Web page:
The department will be closed from Wednesday 27 December 2023 to Monday 1 January 2024. We will respond to queries in the New Year. Best wishes for a safe and happy festive season.
Review of the Cemeteries Act 1986 and Cremation Act 1929
The Cemeteries Act does not define a traditional burial, or other types of burials such as Aboriginal customary burials or natural burials, and how these are to be regulated. The regulatory responsibility lies on cemetery authorities to determine how
these are to be conducted. Some cemeteries in WA offer natural burials, including Bunbury Cemetery, Pinnaroo Valley Memorial Park and Meekatharra Cemetery.
The Cremation Act does not define traditional cremation, or new method of cremation such as alkaline hydrolysis that essentially dissolves the body, commonly referred to as aquamation.
Section 7 of the Cremation Act provides for ashes to be delivered to the cremation permit holder when not buried at the site of the crematorium. Some cemetery authorities have requirements for the disposal of ashes within a cemetery, but there are no
requirements regarding the disposal of ashes outside a cemetery.
Burials at sea are regulated under the Environment Protection (Sea Dumping) Act 1981 (Commonwealth), which is administered by the federal Department of Agriculture, Water and the Environment. People seeking to arrange a burial at sea require a sea dumping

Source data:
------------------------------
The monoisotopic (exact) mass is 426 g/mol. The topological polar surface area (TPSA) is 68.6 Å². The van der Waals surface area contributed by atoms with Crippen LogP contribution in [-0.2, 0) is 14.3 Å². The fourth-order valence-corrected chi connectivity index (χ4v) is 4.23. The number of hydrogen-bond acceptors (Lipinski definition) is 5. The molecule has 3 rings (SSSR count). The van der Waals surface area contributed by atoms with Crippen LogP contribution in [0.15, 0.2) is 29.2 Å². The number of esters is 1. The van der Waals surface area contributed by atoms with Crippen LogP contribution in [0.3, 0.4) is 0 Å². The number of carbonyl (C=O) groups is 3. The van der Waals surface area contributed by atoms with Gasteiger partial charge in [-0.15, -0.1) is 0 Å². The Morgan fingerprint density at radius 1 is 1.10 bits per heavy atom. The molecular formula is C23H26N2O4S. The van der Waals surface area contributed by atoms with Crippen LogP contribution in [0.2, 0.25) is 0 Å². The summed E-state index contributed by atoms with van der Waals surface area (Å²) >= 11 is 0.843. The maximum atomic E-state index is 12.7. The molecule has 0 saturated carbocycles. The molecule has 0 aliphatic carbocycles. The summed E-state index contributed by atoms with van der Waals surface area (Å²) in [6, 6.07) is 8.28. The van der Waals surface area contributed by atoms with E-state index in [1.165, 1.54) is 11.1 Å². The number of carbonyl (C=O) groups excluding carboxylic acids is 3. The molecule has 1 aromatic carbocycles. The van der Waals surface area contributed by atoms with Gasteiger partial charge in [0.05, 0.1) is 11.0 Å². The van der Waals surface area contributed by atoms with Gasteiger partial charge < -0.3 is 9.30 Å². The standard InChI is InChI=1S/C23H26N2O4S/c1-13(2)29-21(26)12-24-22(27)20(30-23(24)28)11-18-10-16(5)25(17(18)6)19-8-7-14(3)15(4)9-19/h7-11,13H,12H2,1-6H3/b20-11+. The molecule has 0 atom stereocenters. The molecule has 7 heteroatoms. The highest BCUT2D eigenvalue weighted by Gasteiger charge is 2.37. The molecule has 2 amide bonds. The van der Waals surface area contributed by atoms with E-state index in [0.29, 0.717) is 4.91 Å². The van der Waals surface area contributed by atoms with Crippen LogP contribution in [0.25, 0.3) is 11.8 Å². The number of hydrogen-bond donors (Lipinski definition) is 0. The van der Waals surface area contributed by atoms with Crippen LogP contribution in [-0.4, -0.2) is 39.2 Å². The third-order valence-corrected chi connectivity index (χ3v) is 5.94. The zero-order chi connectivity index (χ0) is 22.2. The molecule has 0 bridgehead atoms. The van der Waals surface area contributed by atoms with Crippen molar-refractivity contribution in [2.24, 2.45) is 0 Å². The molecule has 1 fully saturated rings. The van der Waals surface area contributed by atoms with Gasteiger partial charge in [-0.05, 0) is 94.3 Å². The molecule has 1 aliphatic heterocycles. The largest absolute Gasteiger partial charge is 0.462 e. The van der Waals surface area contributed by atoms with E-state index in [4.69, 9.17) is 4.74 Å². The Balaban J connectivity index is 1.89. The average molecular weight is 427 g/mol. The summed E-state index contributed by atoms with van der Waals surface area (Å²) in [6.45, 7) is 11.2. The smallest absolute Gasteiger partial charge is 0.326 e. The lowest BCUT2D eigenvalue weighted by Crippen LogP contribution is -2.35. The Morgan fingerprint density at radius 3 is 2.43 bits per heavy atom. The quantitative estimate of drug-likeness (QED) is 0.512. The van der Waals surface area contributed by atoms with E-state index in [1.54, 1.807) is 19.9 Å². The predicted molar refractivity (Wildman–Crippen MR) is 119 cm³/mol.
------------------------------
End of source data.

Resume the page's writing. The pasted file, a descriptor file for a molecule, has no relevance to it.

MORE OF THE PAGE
permit. No permit is required to scatter ashes at sea.
Natural burials are provided for in the NSW Act and the SA Act. In South Australia, natural burial grounds are treated separately from a cemetery.
In Victoria, the Cemeteries and Crematoria Act 2003 (VIC Act) provides that the Secretary of the Department of Health can give approval for the use of a method other than cremation or burial either generally, or for a specific disposal.
In New South Wales, alkaline hydrolysis is included in the definition of cremation.
While alternative methods of disposal and natural burials are not dealt with in the QLD Burials Act, the Queensland Law Reform Commission has recommended that approval to dispose of a body other than by burial or cremation should sit with the relevant
The Northern Territory’s Cemeteries Act 1952 (NT Act) provides for burial and cremation.
Issue 2A.1: The Cemeteries Act does not provide definitions for types of burials.
Option 1: Retain status quo
Option 2: Legislation to provide for alternative methods of burial, refer to other types of burials and include a definition recognising traditional burials and alternative burials such as:
Regulations to provide standards as to how certain types of burials should be undertaken.
Issue 2A.2: Current legislation does not set out requirements for coffins, caskets, shrouds, etc.
Option 1: Retain status quo.
Option 2: Legislation to provide for requirements e.g. material, name plate, etc.
Issue 2B.1: The Cremation Act does not provide definitions for types of cremation.
Option 2: Legislation to provide a definition for cremation. Alternative methods of cremation to be prescribed in regulations.
Issue 2B.2: There are no legislative provisions in the Cremation Act for the disposal of ashes where they remain unclaimed from a crematorium.
Option 2: The legislation should regulate how a crematorium should dispose of unclaimed ashes after a certain period of time where the ashes remain unclaimed and notice requirements have been met.